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Politicians don’t know it all
Editor, The News:
In regards to the article “Council moves ahead with election law”, (The News, July 9) I would like to offer clarification and an apology to the public.
Public engagement and gaining knowledge and perspectives from those who take the time to share their views are a mainstay in assisting council with our decision -making process and I pride myself on valuing this at all times.
However, the way my comments were reflected in the article specific to referendum questions, tends to imply the opposite.
I hold myself responsible for not being more concise in the interview and apologize to the public for the inference that politicians know more than the public.
I do believe that the majority of the public are busy and expect me to do the work I was elected to do on the public’s behalf, but this does not mean I feel the general public cannot be as informed as I believe I am expected to be.
Some of my best information comes from citizens who invest their time to become knowledgeable on an issue they feel is important.
Further to the referendum question issue that the article focused on, the discussion was raised by a council member after a presentation to council from a declared mayoral candidate who cited referendums as a way to increase voter turn-out.
While I may be convinced there are limited times that a referendum may be needed, I do not agree with them as a whole, but I especially do not agree with using them for the sole purpose of increasing voter turn-out.
I believe all issues within the community are relevant and elections should be focused on electing a council that has a grasp on what those issues are and the capacity to provide thoughtful, honest governance.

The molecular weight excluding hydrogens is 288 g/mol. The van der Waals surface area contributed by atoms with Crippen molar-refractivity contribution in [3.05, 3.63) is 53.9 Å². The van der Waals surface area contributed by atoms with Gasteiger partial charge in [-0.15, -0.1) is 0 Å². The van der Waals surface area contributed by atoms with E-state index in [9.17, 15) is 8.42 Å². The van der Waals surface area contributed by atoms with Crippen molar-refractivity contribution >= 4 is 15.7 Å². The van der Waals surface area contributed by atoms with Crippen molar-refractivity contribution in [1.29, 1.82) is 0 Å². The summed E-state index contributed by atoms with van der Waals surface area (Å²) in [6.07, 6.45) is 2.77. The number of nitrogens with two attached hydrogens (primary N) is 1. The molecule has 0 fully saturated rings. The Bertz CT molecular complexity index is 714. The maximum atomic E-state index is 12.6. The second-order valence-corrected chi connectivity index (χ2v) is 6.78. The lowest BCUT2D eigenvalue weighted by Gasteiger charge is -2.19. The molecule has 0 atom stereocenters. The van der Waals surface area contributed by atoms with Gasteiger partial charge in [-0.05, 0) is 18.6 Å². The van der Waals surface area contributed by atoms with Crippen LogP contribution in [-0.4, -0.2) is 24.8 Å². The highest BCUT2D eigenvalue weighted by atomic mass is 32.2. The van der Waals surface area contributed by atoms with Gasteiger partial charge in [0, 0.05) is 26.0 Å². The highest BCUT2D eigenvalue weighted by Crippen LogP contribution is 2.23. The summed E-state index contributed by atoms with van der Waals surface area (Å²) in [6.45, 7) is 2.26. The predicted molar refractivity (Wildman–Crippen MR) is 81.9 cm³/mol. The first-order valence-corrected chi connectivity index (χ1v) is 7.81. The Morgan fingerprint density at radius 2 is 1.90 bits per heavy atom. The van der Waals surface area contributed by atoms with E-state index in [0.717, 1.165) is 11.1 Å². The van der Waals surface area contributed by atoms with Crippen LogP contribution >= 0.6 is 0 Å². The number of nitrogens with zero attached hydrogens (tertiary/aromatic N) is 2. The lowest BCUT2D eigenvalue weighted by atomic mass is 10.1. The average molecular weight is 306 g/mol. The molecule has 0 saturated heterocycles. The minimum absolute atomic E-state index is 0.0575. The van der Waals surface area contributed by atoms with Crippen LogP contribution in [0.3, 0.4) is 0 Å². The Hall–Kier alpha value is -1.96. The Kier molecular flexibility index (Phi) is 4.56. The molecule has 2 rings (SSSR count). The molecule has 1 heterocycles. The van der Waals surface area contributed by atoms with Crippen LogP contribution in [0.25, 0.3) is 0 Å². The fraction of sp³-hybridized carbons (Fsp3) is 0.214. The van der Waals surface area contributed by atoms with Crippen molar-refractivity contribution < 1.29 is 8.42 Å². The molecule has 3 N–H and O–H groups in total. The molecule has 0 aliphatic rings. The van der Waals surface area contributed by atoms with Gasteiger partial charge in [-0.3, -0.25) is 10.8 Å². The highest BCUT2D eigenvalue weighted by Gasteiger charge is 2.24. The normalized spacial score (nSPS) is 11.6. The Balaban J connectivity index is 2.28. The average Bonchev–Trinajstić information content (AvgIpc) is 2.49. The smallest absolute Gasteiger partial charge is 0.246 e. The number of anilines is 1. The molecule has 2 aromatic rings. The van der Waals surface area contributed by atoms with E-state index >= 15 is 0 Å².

More voters being brought out for a single issue question, to me, does not necessarily net a better election environment.
On election turn-out in general, municipal staff who are legislatively assigned through a bylaw to the task of organizing the local election have committed to a strong public awareness campaign and more opportunities for voting leading up to the actual Nov. 15 date.
Council is expected to stay out of this, as it could provide an environment of potential conflict or manipulation.
In closing, I have never understood why we have to convince people to vote, as I know we all know our country’s history and the sacrifices that were made to protect democracy.
Having been an elected official and experienced the breadth of decisions that have to be made and how they affect the community, no one has to convince me to vote.
On Nov. 15, my name will not be on the ballot, but I have complete respect for those who will be on it and I have even more respect for the people who take the time to vote.
Councillor, District of Maple Ridge